enable command is used to enable or disable shell builtins in the current shell session. Shell builtins are commands that are built into the shell itself, rather than being separate executable files.
The basic syntax for the
enable command is as follows:
enable [-a] [-dnps] [-f filename] [name ...]
The options for the
enable command are as follows:
-a: Enables all builtins.
-d: Disables builtins.
-n: Displays a list of builtins that are currently enabled.
-p: Displays a list of builtins that are currently disabled.
-s: Enables/disables builtins in a way that persists across shell sessions.
-f filename: Enables/disables builtins in a script file.
To enable a specific builtin, simply specify its name as an argument to the
enable command. For example, to enable the
echo builtin, you would use the following command:
To disable a builtin, use the
-d option followed by the name of the builtin. For example, to disable the
cd builtin, you would use the following command:
enable -d cd
The following table lists all available options for the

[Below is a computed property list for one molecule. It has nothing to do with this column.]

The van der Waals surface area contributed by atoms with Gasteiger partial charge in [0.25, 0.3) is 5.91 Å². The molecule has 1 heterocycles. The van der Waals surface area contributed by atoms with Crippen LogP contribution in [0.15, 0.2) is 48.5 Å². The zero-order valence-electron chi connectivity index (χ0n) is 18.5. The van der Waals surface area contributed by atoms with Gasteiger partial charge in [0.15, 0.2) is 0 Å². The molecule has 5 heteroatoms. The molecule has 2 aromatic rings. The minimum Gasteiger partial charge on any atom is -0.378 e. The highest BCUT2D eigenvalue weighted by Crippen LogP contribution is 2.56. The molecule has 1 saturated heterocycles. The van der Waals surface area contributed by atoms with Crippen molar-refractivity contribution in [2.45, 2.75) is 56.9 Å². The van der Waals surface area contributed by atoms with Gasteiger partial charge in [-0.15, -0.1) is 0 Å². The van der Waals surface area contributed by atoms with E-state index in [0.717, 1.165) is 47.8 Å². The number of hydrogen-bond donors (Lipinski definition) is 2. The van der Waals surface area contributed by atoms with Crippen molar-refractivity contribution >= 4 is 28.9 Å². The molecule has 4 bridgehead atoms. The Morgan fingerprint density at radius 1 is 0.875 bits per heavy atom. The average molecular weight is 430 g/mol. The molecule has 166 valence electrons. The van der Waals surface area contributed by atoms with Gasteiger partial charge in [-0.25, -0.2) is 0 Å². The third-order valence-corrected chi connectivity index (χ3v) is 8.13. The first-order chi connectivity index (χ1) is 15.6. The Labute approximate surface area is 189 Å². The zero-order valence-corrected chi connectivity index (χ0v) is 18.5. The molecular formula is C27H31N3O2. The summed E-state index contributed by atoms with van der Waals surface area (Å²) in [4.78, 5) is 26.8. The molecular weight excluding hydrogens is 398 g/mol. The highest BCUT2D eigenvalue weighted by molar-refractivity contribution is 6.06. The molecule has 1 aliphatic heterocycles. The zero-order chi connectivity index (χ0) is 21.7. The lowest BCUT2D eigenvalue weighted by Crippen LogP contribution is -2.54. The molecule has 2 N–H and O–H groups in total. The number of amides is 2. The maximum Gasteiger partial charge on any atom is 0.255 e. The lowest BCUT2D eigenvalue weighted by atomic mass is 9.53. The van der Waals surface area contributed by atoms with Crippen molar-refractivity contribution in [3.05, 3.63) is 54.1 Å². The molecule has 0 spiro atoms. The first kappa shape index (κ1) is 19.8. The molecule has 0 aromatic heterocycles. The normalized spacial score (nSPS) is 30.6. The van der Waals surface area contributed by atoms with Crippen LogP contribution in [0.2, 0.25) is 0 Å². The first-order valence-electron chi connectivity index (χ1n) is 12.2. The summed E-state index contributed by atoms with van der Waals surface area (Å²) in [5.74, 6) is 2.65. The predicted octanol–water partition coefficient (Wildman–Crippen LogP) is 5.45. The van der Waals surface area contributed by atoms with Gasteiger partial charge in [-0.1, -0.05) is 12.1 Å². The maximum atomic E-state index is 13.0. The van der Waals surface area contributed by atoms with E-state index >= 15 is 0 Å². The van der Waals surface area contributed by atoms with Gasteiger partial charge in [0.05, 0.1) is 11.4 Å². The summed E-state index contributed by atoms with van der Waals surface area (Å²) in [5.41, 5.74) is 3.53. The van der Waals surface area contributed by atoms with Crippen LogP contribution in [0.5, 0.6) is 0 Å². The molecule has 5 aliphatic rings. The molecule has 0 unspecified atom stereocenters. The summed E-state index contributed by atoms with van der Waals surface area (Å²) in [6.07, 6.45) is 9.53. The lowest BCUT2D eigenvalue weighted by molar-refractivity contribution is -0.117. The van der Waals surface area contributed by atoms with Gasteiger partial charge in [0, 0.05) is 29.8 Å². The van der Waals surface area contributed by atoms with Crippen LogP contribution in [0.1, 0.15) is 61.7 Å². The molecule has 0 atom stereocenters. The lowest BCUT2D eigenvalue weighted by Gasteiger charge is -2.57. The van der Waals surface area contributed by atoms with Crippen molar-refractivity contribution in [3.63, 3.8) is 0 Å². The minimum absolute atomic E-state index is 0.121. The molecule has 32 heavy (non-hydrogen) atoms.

||Enables all builtins.|
||Displays a list of builtins that are currently enabled.|
||Displays a list of builtins that are currently disabled.|
||Enables/disables builtins in a way that persists across shell sessions.|
||Enables/disables builtins in a script file.|
If you are having trouble enabling or disabling a builtin, make sure that you have the correct name for the builtin. You can use the
type command to check if a command is a builtin or an external command. For example, to check if
echo is a builtin, you would use the following command:
echo is a builtin, the output will indicate that it is a shell builtin.
enable command is primarily used for managing builtins in the current shell session. If you want to permanently enable or disable a builtin, you should add the appropriate
enable command to your shell startup file (e.g.
.bashrc for Bash).